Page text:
Workplace Time Management: How to Structure Your Day
Managing tasks within the workplace between individuals and teams effectively is not possible when the leader’s roles and responsibilities are unclear. An easy solution is to arrange for the tasks to be established, agreed upon, clarified and communicated to everyone involved.
This is usually a great starting point, read on to find out how we suggest you can keep your time in check more effectively.
The next step is the degree of authority which can be often more difficult to establish. A Manager that takes responsibility for tasks but has no authority to make the required changes will find it difficult to implement effective time management. Examples such as being flexible for budgets, rewarding good performance, or disciplining poor performance, may experience complications that will ultimately delay progress, consume unnecessary time and generally undermine the Managers’ status. In this case, the best way forward is to employ a rigid system of prioritising, planning and forecasting.
Prioritisation can be established through negotiations between Senior Management, and then communicated to the operational employees. Undertakings should be considered taking into account the desired outcomes, objectives, and deadlines, so all team members are clear about the purpose of the activity. This process involves Management communicating the plans and priorities to all involved. Like this, the Manager will have full control over activities, be prepared for any difficulties, as well as having the support of key colleagues.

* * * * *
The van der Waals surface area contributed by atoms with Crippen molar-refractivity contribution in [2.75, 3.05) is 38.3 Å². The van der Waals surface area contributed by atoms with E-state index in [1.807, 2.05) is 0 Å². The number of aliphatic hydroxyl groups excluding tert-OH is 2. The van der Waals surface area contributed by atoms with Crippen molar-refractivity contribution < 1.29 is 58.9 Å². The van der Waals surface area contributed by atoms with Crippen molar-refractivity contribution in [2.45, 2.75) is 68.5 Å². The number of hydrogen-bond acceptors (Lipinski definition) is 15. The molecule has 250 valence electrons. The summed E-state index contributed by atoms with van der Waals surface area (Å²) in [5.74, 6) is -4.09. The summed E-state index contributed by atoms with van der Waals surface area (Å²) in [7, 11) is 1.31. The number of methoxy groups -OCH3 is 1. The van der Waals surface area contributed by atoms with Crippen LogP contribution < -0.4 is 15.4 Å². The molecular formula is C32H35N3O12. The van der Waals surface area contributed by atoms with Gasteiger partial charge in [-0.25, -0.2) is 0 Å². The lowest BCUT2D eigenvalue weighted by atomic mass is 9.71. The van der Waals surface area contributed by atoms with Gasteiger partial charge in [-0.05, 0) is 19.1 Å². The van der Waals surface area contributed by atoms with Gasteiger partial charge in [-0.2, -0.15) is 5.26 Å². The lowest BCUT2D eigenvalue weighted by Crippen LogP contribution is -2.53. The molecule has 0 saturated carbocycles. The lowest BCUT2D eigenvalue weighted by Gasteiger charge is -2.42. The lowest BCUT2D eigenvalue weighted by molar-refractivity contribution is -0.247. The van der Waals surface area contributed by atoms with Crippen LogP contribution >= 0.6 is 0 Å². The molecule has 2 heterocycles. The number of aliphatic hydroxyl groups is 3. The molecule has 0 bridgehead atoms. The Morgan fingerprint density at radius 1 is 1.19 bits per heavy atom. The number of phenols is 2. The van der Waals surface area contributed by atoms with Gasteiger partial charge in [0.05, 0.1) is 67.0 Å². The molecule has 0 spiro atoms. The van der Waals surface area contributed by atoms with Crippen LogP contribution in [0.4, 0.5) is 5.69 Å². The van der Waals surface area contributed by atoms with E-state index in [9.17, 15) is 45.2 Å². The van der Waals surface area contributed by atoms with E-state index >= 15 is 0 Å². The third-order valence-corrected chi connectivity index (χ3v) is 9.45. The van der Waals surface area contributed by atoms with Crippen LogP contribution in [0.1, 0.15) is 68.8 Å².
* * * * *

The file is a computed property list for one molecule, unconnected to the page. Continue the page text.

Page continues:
It is extremely difficult for Management to manage efficiently if employees are overburdened with additional work. Even worse, they can sometimes be the wrong employee for the position, in terms of knowledge, expertise, experience etc. to carry out such activities to a high standard. If the wrong team members are selected to perform tasks, the result can be damaging, as the Manager loses control in important areas, and consequently loses respect as a result of their team’s inability to perform to a high standard with the inappropriate work that should not have been assigned.
Holding regular meetings is definitely important to establish the above points; however meetings can also be one of the biggest office related time traps! Make sure they are productive meetings that don’t go on for too long, wasting everyone’s time. As a Manager, there are two types of meetings to conduct. The first is when the Manager chairs and leads the meeting. With this type, the solution to ensuring they are productive is to mirror them to the established best practice. The second is meetings when the Manager attends purely as a participant. Here, the meeting should be about making use of the opportunity to obtain and present new information, contribute to decision making, and maintain healthy relationships within the team.
Successfully managing time in a workplace setting as well as to a high standard is not always an easy task. However, by implementing the above suggestions, the Manager will be able to effectively accomplish their responsibilities and workload quickly and to a high standard as well. Using help from everyone in the team, and the application of a regular, encouraging, considerate approach, Management will find that this task (with time and practice!) will become much more beneficial.